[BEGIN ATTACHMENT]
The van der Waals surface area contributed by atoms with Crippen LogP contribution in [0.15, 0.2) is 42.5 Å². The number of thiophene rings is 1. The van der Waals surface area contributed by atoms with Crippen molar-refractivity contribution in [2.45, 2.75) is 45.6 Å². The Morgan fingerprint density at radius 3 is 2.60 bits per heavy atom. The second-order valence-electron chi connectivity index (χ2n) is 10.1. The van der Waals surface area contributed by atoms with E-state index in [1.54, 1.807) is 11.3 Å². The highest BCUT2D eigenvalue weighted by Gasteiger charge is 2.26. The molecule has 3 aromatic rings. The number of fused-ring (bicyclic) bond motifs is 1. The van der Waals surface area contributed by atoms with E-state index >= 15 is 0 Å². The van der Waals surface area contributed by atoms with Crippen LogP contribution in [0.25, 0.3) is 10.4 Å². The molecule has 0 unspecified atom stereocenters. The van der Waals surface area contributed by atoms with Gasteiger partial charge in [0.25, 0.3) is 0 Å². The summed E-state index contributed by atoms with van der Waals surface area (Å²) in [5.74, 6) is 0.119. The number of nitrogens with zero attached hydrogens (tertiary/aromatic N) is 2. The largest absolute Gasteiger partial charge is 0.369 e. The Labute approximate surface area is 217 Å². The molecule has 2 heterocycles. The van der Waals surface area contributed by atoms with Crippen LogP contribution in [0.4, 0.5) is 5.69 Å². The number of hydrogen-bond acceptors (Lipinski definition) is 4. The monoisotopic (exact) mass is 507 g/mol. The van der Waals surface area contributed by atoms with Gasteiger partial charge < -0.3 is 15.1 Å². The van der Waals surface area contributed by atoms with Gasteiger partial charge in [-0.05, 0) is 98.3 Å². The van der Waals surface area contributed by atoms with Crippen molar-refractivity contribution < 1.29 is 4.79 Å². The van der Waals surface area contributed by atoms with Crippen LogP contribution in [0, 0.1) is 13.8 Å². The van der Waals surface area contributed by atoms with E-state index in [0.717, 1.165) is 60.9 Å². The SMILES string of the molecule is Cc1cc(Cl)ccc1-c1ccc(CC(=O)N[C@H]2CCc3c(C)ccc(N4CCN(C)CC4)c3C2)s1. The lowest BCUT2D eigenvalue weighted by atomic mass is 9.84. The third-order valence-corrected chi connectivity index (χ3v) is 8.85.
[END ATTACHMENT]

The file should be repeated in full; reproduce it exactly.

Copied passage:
The van der Waals surface area contributed by atoms with Crippen LogP contribution in [0.15, 0.2) is 42.5 Å². The number of thiophene rings is 1. The van der Waals surface area contributed by atoms with Crippen molar-refractivity contribution in [2.45, 2.75) is 45.6 Å². The Morgan fingerprint density at radius 3 is 2.60 bits per heavy atom. The second-order valence-electron chi connectivity index (χ2n) is 10.1. The van der Waals surface area contributed by atoms with E-state index in [1.54, 1.807) is 11.3 Å². The highest BCUT2D eigenvalue weighted by Gasteiger charge is 2.26. The molecule has 3 aromatic rings. The number of fused-ring (bicyclic) bond motifs is 1. The van der Waals surface area contributed by atoms with E-state index >= 15 is 0 Å². The van der Waals surface area contributed by atoms with Crippen LogP contribution in [0.25, 0.3) is 10.4 Å². The molecule has 0 unspecified atom stereocenters. The van der Waals surface area contributed by atoms with Gasteiger partial charge in [0.25, 0.3) is 0 Å². The summed E-state index contributed by atoms with van der Waals surface area (Å²) in [5.74, 6) is 0.119. The number of nitrogens with zero attached hydrogens (tertiary/aromatic N) is 2. The largest absolute Gasteiger partial charge is 0.369 e. The Labute approximate surface area is 217 Å². The molecule has 2 heterocycles. The van der Waals surface area contributed by atoms with Crippen LogP contribution in [0.4, 0.5) is 5.69 Å². The number of hydrogen-bond acceptors (Lipinski definition) is 4. The monoisotopic (exact) mass is 507 g/mol. The van der Waals surface area contributed by atoms with Gasteiger partial charge < -0.3 is 15.1 Å². The van der Waals surface area contributed by atoms with Gasteiger partial charge in [-0.05, 0) is 98.3 Å². The van der Waals surface area contributed by atoms with Crippen molar-refractivity contribution < 1.29 is 4.79 Å². The van der Waals surface area contributed by atoms with Crippen LogP contribution in [0, 0.1) is 13.8 Å². The van der Waals surface area contributed by atoms with E-state index in [0.717, 1.165) is 60.9 Å². The SMILES string of the molecule is Cc1cc(Cl)ccc1-c1ccc(CC(=O)N[C@H]2CCc3c(C)ccc(N4CCN(C)CC4)c3C2)s1. The lowest BCUT2D eigenvalue weighted by atomic mass is 9.84. The third-order valence-corrected chi connectivity index (χ3v) is 8.85.